The Price of Tenderness II
Let me be the wave. And if I cannot be the wave, let me be the rupture at the bottom. Let me be that terrible first rift in the dark.
— Lauren Groff, Fates and Furies
I've been dwelling recently on [what feels to be] both the essence and futility of words in times like these. I'm reaching that season where I want to let my voicemail box fill up until it rejects calls automatically. When I go through these periods of courting silence, I can become so involved* with making a poem or writing an essay that I'm not constantly thinking or worried about how that desire for inner peace or discovery is affecting others**. I'm no longer afraid of revealing myself to myself [shout out to a decade of BCT and working the 4th step ]. That's the goal of recovery —to dig in deep enough to be transformed while writing the poem. Even when sadness feels Sisyphean, it doesn't bother me. And I don't think I'm treating the mountain like a hedonistic treadmill - it's just that the boulder is easier to push when it's your sadness. To bastardize Camus: there is always a point where we are relieved of our burden[s] - and perhaps - we can rise above our fates knowing that the struggle toward such tremendous heights is enough to fill our hearts. It's why trusting a transformation doesn't require much faith the second time. You don't just have the evidence; you are the evidence. Everything before that is just living in the ashes. When I first got clean, I believed recovery was possible [for others], but I didn't think it was possible for me until my desire to use was lifted. Similarly, I hated another cliche in the rooms until I experienced it: "Don't leave until the miracle happens." and goddamnit, they were right! Rilke called this "living our way into the answers" - and it is, hands down, the best thing about getting older.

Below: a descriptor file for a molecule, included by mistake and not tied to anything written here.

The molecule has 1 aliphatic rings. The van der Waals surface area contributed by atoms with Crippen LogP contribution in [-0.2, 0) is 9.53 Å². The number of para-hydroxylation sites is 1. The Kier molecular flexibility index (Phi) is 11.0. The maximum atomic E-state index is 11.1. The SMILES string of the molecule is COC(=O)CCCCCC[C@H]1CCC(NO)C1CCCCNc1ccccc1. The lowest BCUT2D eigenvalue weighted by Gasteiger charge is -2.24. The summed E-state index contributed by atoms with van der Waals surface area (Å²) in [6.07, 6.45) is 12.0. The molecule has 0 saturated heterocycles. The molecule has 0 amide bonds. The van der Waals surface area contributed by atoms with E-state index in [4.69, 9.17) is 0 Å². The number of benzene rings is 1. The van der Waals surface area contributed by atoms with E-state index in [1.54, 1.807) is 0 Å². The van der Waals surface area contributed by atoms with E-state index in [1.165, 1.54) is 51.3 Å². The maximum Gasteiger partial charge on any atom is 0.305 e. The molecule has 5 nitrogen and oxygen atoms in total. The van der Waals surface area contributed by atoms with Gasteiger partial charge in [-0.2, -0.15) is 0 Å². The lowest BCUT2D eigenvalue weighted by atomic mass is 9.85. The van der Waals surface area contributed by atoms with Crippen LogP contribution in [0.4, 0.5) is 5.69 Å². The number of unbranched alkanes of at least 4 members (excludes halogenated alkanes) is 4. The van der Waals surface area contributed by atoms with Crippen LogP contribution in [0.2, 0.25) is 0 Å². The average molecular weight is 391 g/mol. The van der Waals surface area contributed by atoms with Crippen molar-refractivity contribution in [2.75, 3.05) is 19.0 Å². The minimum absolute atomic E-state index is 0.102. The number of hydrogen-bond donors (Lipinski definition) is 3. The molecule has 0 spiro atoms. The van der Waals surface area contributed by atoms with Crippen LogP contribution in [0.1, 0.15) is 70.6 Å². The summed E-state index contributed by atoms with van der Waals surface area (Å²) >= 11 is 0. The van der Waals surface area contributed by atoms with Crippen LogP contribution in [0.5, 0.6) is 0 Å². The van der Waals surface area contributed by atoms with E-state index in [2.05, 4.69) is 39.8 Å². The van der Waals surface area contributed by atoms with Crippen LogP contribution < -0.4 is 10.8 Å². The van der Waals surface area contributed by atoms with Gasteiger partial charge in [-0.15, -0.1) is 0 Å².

[ * obsessed, **my therapist calls this a limitation and told me to stop calling it a personal failing because every introspective-introvert struggles with this. ]
I spent most of my twenties trying to fight my sorrow and isolate myself from my suffering, which is also a way of isolating myself from others. Taking off our armor is easy. Allowing someone past the rope while it's off, well, that's something else. But, like Barbara Brown Taylor, deep down, I still believe all of us want to wake to the holy communion of the human condition, which takes place on more altars than anyone can count. But Dostoevsky knew that [active love of paying attention] doesn't just take practice, but labor and fortitude, and for some people [it is] a complete science.
Ellen Bass has this marvelous poem titled "The Long Recovery," where she asks: How can I hurl myself deeper into this life? Which continues to be a, if not the central, question for me. How do we bear it [the weight of the world and all our losses and trauma] and still live fully and without diminished wonder and awe? It's another practice [of course]. First comes the prayer, "I want to experience this life differently." And then comes the decision, followed by the method. I always return to Lucille Clifton's: "I choose joy because I am capable of it [..]" and not just with joy, but tenderness, compassion, and gentleness - or any emotion that's difficult to reach. Contempt, violence, entitlement, and apathy aren't on the bottom shelf like we (like to) imagine. It doesn't take any work to get there. They're accessible by design, perhaps even the display cases at the end of every aisle. Sometimes I must stop and ask myself, "What am I reaching for?" because I can still blur the line between discernment and judgment. It's almost like I need a "screen time report" for what emotions I've been holding in my body at the end of the day. What have I been devoting energy to if my stomach is in knots and my shoulders ache? If arthritis in my hands makes me wince when I brush my teeth, is it my autoimmune disorder acting up, or have I been holding onto a painful memory? But love and [shared] joy - those emotions are expansive. They feel like standing in a field at dusk. Being seen, witnessed, and cared for are balms for the soul and the body. We all need it. And the more we give in return, the bigger our cup gets. That's why people who've lost the most (can) generally come closer to another's sorrow. It's not just about empathy or sympathy but our ability to hold and approach the intolerable. The unendurable happens. People we love and we can't live without are going to die. We're going to die. One day we're going to have to leave everyone and everything behind. It's unendurable and inevitable. All art holds that knowledge. But it's a singularity, like trying to see the other side of a black hole, so we must blindly experience it before learning how to [correctly] approach it.